U.S. 10-year bond falls to record low yield of 1.36%

Global investors may have fierce appetites for United States government bonds. With immense volatility in the stock markets, investors are seeking out something safer. And they view U.S. government debt as a safe investment.

U.S. government bonds are high in demand from foreign investors. However, that doesn’t mean it’s a good thing.

The yield on the U.S. 10-year government bond fell to its lowest level ever on Tuesday: 1.36 percent. Yikes! The previous record was in the summer of 2012 when it dipped to 1.387 percent as investors were frightened of the collapse of Greece and the close calamity in Spain. Traders believe the 10-year yield still has room to fall.

Does this mean U.S. government bonds are sound? Not necessarily. Investors are ostensibly OK with U.S. bonds because a large portion of the government bond market is producing negative yields. Germany, Switzerland and Japan are just some of the many countries posting negative yields (SEE: Global Negative Bond Yields – Swiss 30-year bond yield dips into subzero territory).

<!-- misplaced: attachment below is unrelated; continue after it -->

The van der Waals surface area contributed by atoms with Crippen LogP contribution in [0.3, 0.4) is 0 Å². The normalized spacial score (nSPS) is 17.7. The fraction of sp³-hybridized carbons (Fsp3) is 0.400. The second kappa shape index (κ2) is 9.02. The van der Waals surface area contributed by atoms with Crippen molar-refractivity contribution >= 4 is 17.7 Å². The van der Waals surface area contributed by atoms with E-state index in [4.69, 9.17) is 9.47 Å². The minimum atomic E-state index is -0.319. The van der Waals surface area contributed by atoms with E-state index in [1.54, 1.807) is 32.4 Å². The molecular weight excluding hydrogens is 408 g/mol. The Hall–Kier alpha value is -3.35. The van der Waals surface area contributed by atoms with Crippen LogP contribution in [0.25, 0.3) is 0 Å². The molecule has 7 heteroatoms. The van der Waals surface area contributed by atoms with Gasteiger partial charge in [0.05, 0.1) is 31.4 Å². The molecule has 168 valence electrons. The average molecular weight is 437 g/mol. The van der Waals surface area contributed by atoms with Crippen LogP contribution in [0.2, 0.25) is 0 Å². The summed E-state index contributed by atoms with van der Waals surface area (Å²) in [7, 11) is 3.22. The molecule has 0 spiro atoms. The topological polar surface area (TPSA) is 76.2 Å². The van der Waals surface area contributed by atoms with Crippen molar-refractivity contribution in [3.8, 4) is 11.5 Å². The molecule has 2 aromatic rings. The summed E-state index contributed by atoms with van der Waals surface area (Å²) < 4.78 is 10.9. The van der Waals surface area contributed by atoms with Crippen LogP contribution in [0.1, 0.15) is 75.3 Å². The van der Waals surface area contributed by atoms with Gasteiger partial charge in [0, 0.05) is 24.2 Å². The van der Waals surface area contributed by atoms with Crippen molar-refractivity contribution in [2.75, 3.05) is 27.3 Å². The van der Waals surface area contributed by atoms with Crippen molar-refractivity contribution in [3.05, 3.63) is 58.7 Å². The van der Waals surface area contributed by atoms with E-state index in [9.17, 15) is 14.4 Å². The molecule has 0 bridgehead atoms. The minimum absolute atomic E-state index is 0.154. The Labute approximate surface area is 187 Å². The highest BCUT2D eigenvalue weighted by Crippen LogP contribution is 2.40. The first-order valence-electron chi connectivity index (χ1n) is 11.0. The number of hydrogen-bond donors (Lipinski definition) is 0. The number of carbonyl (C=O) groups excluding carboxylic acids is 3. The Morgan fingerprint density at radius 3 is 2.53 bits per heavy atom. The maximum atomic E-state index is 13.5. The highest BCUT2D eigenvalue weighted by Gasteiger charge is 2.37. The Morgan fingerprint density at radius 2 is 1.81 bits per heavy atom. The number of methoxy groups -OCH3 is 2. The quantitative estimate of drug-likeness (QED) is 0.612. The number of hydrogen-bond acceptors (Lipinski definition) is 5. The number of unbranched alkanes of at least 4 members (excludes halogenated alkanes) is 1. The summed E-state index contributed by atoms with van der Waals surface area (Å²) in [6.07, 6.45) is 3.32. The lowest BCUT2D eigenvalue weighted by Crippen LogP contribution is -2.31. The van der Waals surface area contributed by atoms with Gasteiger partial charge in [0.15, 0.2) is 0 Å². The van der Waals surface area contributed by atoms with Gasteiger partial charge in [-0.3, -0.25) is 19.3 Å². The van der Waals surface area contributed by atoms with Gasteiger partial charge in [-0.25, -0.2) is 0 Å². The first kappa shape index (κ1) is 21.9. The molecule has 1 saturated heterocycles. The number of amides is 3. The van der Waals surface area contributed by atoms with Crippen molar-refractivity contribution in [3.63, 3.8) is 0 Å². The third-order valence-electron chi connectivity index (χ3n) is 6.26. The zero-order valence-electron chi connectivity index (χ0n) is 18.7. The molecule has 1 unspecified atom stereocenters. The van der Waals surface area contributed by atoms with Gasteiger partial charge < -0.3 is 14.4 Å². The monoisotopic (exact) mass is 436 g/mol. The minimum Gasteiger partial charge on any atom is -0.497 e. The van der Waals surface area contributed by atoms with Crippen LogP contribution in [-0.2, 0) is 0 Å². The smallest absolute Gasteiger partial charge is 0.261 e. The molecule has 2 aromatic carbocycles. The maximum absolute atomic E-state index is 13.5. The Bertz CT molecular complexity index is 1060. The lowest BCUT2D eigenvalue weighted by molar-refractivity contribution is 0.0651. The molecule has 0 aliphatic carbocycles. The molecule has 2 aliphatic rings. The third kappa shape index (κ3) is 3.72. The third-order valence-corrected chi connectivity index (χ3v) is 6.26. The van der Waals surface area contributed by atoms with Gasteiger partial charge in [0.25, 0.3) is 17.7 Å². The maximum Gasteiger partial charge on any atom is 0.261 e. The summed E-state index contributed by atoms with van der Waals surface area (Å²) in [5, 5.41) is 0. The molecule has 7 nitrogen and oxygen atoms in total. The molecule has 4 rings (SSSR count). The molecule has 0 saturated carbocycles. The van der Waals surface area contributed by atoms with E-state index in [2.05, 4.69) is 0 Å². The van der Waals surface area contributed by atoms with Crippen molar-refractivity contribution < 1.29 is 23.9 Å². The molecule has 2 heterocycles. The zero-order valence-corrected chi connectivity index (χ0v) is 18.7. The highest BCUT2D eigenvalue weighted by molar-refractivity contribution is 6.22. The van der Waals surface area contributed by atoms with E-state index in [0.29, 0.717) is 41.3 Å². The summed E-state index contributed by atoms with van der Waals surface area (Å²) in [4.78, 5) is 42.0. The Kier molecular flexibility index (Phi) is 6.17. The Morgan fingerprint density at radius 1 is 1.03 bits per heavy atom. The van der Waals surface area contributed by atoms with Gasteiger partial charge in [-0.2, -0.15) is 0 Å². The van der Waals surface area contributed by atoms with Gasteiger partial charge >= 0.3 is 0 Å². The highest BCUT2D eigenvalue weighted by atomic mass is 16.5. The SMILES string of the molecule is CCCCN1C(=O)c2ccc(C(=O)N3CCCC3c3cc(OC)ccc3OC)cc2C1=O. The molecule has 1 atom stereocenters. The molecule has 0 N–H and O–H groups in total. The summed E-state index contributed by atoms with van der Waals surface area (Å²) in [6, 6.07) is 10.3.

Simply put: you’d lose money by just owning these bonds.

It was reported last month that there are nearly $12 trillion worth of government bonds trading at negative yields. Central banks are causing investors to lose about $24 billion per year because of negative interest rates (SEE: Central banks causing investors to lose $24 billion a year amid negative interest rates: report).

The global bond market is in a scary, bubble-like situation right now.

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